Florida Leads U.S. COVID-19 Cases; Social Distancing, Mask Use Urged
STEVE INSKEEP, HOST:
On the worst day of the pandemic in New York, the state set a record - 12,000 new cases in a day. Now New York's cases are declining, and Florida has surpassed that record. The state reported 15,000 new cases in a single day over the weekend. Florida is leading the way as many states report a surge in cases. So what can authorities do? NPR's Allison Aubrey joins us. Allison, good morning.
ALLISON AUBREY, BYLINE: Good morning, Steve.
INSKEEP: Well, how bad is 15,000 new cases?
AUBREY: Well, to put it in perspective, as Reuters put it, if Florida were a country, it would rank fourth in the world for the most new cases in a day behind the U.S., Brazil and India. That's a lot. It's staggering. And despite this, the state's Department of Education said last week schools should reopen for in-person instruction. Two Disney theme parks have reopened, and two more may open this week.
INSKEEP: Which suggests the stakes here. And does it also suggest what's going wrong? States have opened up, and so cases have gone up.
AUBREY: Sure. I mean, the recent surge in cases has been led by younger people, who we know have been out and about more, gathering. Now, they're much less likely to die from the virus, but what we're seeing now not just in Florida but in many states is what many experts, including former FDA commissioner Scott Gottlieb, anticipated. Eventually, it spreads into the wider community.
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SCOTT GOTTLIEB: Inevitably, what happens is if the younger people go out and get infected because they're not taking those precautions, it's going to get back into a more vulnerable population. That's what we're seeing right now. You're seeing rising cases in nursing homes. So tragically, we're going to see deaths start to rise. And that's why I said two to three weeks until you see deaths get back above a thousand.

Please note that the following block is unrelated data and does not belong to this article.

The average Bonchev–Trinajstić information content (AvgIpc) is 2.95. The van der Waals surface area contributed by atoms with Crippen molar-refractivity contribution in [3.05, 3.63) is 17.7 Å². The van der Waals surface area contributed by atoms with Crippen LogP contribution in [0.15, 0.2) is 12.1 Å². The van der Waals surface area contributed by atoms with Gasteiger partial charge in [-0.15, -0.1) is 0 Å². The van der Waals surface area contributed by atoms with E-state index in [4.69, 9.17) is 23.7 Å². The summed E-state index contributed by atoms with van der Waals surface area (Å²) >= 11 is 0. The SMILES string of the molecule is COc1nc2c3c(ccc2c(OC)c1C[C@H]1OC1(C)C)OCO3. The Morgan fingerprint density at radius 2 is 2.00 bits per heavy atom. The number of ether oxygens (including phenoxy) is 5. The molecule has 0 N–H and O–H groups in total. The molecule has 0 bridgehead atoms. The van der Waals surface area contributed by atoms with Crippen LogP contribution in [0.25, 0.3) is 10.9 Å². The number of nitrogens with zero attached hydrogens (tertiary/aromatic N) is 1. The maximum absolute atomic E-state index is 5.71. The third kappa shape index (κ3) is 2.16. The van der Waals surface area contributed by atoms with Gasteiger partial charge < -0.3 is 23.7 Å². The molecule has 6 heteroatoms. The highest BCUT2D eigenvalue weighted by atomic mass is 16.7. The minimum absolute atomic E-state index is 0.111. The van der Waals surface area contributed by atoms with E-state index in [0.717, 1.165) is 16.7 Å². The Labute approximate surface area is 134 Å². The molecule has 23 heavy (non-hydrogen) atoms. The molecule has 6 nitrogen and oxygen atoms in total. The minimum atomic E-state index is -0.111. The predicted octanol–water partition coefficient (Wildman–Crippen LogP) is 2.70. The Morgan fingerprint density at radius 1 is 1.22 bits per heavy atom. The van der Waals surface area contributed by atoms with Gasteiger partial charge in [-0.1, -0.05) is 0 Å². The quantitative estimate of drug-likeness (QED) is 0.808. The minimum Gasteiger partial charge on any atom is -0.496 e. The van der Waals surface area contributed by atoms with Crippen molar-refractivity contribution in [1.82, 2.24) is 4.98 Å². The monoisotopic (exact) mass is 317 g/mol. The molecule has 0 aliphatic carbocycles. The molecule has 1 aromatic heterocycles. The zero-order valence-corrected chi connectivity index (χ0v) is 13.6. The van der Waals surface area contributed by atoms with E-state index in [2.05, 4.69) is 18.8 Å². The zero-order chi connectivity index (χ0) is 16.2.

AUBREY: Meaning we could see about a thousand deaths a day. So it is critical for, you know, states to continue to test and isolate infected people and for everyone to do their part.
INSKEEP: Oh, wait a minute. You just said it's critical to test, but isn't it getting harder right now to get a test result in any kind of decent time?
AUBREY: Yes, there are testing delays. Now think about it. In addition to people with symptoms getting tested, there's more widespread testing. People getting elective procedures are being tested. People are being tested as part of back-to-work protocols, testing in nursing homes. Now, some labs are working around-the-clock, but this all adds up. People are waiting, at times, five to six days to get commercial test results.
A Trump administration official acknowledged this over the weekend. Here's Brett Giroir of the Coronavirus Task Force. He spoke on NBC.
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BRETT GIROIR: We need to decrease the time to turn around those results. The big surge is because we're testing everyone at nursing homes. That's a really, really good thing. But that's millions of tests per month to protect our elderly. And we're going to fix that problem.
AUBREY: He says we're going to hear more from the administration on this soon.
INSKEEP: Well, the surgeon general is talking about turning things around in two or three weeks if people can follow directions. Is there evidence that people are being more compliant with social distancing guidelines, masking and so forth?